Hospital macerators and washer disinfectors are an essential part of many infection control procedures. But what about when things go wrong?
As an estimate, at least 400,000 people are killed by preventable medical errors every year. This number includes those who fall victim to HCAIs, and a vast majority of these are a result of equipment failures.
You can’t ask the people in your care to stop producing waste, so the solution to the problem will need to come from you, the healthcare provider, as part of your duty of care.
Your patients should never be allowed to suffer as result of a management catastrophe, even if you couldn’t prevent it. The safest option is to plan ahead and always have a backup procedure in place.
If your pulp or incontinence macerator breaks, you’ll need to find an alternative way to dispose of these products.
Disposable bedpans, urinals, vomit bowls and incontinence pads can all be hazardous waste products. If you’re suddenly unable to macerate them, you’ll need to find a solution, fast.
Allowing these items to stack up while you await an engineer could put both your patients and staff in danger of infection, as well as being unpleasant for everyone. You simply can’t consider it as an option.
Assuming you don’t have ample stock of re-usable bedpans and a washer disinfector (generally, most wards will have opted for one or the other), you’ll need to find another way to dispose of your single-use waste.
Although not as sanitary as a macerator by any stretch, using ‘tiger stripe’ bags which are specifically designated for offensive waste can pose a short-term solution; but bear in mind that it will need to be collected by a medical disposal company.
When a bedpan washer disinfector breaks, the situation could be even worse.
Or at the very least – significantly more unpleasant.
Your clinicians will be left with the somewhat repulsive task of cleaning bedpans by hand; a method which is not only disagreeable, but dangerous in regard to infection control.
Washing bedpans by hand puts staff at higher risk of coming into direct contact with hazardous waste, high pressure hoses can lead to aerosolisation of microbes contained in the waste which can then be inhaled by the healthcare professional, not to mention the almost inevitable splashback which could leave waste on skin or clothing.
Furthermore, a bedpan washer chamber needs to be heated to 80 degrees Celsius in order to kill or denature bacteria. It’s not possible to achieve this with manual washing as it would scold the skin. Therefore, washing by hand only serves to spread living microbes around the utensil.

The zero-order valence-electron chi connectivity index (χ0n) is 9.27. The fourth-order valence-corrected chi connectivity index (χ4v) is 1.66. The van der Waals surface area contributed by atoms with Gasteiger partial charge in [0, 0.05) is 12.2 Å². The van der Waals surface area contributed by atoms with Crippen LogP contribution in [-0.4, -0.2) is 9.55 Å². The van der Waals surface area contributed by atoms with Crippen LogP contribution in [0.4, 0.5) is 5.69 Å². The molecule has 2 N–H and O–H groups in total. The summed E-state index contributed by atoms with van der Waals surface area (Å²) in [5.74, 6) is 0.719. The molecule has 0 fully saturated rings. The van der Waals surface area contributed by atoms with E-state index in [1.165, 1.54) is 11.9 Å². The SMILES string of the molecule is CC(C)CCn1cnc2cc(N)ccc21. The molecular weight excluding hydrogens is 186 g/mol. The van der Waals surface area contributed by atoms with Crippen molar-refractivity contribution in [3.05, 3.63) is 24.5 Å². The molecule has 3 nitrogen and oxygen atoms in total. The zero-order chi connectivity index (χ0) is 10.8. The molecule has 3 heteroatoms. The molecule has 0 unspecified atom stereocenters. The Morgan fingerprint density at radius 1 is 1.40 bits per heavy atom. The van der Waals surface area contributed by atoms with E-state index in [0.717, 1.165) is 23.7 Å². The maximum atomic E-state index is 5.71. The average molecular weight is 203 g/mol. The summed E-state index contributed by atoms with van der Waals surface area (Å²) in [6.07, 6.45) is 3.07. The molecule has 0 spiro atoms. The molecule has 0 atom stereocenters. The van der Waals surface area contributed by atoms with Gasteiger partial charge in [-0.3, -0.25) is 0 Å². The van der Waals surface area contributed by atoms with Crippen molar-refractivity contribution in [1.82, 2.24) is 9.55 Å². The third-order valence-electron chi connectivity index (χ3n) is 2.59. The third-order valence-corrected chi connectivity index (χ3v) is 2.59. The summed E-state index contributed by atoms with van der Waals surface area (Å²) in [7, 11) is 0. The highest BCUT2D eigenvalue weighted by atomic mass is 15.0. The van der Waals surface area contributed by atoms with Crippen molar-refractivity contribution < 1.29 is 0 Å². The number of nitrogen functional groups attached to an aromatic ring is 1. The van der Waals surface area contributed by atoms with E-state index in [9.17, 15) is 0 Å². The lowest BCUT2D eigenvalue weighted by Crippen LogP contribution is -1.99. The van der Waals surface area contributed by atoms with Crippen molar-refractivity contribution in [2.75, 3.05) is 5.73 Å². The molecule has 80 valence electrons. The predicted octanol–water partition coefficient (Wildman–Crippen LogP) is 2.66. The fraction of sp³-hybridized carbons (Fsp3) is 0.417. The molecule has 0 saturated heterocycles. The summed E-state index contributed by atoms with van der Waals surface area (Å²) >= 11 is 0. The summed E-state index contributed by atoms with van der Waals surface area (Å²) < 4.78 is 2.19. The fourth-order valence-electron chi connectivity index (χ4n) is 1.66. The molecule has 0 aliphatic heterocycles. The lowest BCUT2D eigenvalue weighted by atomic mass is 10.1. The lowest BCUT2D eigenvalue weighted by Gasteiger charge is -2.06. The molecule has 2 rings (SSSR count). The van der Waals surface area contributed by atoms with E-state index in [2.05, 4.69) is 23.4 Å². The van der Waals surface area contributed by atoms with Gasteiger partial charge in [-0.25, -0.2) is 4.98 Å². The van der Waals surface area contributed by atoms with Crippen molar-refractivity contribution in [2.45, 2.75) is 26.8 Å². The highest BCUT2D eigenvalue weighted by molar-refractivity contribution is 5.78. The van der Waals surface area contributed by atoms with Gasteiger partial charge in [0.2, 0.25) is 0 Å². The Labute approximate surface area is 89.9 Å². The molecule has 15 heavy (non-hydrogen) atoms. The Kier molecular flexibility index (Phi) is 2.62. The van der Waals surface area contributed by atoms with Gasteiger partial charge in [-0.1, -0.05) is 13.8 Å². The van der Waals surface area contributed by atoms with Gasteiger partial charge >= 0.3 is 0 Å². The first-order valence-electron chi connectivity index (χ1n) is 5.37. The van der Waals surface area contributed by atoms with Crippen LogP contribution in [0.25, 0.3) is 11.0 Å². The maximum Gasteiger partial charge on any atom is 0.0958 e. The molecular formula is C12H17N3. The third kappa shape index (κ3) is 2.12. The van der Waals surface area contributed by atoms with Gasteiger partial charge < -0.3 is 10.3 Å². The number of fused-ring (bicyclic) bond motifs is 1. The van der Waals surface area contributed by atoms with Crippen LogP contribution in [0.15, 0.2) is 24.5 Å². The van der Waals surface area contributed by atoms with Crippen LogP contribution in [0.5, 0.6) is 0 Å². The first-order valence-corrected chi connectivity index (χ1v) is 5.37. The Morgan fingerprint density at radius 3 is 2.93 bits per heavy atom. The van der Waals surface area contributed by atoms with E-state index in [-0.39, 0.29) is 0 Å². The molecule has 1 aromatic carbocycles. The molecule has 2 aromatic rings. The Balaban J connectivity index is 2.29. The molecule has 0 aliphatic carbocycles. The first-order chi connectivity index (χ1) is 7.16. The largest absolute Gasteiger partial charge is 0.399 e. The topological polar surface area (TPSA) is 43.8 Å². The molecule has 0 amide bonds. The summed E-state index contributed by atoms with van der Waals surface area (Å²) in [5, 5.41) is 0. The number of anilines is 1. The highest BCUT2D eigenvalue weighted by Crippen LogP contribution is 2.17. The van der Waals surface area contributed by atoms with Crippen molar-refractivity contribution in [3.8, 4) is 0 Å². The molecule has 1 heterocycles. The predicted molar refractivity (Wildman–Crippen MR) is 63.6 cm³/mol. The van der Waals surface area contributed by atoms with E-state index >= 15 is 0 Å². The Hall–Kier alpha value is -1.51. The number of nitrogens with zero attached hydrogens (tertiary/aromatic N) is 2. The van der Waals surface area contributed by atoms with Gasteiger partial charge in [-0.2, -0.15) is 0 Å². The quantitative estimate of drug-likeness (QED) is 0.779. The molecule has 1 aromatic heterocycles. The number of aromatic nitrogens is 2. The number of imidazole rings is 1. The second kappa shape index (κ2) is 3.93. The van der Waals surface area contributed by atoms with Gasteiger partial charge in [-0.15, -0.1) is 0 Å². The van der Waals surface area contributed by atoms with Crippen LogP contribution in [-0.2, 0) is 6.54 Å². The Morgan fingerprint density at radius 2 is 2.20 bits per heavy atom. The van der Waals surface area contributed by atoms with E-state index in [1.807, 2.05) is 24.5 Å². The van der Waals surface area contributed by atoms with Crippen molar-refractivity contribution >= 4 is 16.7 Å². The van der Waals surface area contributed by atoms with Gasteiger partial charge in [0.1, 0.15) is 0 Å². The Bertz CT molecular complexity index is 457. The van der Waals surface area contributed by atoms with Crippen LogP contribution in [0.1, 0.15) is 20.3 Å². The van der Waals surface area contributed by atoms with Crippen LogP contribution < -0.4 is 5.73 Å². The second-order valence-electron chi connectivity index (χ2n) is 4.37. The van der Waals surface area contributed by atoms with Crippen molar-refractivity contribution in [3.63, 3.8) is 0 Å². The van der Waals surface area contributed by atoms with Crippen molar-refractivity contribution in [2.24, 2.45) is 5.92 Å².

The only safe solution, therefore, is to use another bedpan washer located in another ward or sluice room, which wastes valuable clinician time.
Equipment breakdowns are never convenient, but they don’t need to be catastrophic.
The best-case scenario is to prevent breakdowns happening in the first place.
Although some may regard it as an unwanted additional cost, investing in a Planned Preventative Maintenance Contract is a far more convenient option than simply hoping your machinery lasts forever.
Similarly, the costs involved in rectifying broken machinery, as well as managing damage control while you wait for it to be repaired, are likely to far exceed what you pay in a maintenance contract. Check out our infographic which compares the costs.
That’s before you consider the hidden cost to stress levels and reputation, which could be even more devastating than the financial implications.
Sensibility dictates that that taking out a maintenance contract, which will allow highly qualified engineers to regularly service your machinery and maximise its uptime, is the most responsible option.
DDC Dolphin’s nationwide team of engineers can provide the assistance you need, without delay.
Using tracking technology to put your nearest engineer on the right course, you will receive rapid and expert help should your machinery experience a fault. Better yet, DDC Dolphin engineers are trained in the repair of all brands of sluice/dirty utility room equipment – including those which are discontinued.
In addition, full training can be provided to your clinicians, to help ensure that they use your machinery correctly and prevent breakdowns through unintentional misuse.
If you’d like to find out more about Service Maintenance and Training, contact us today.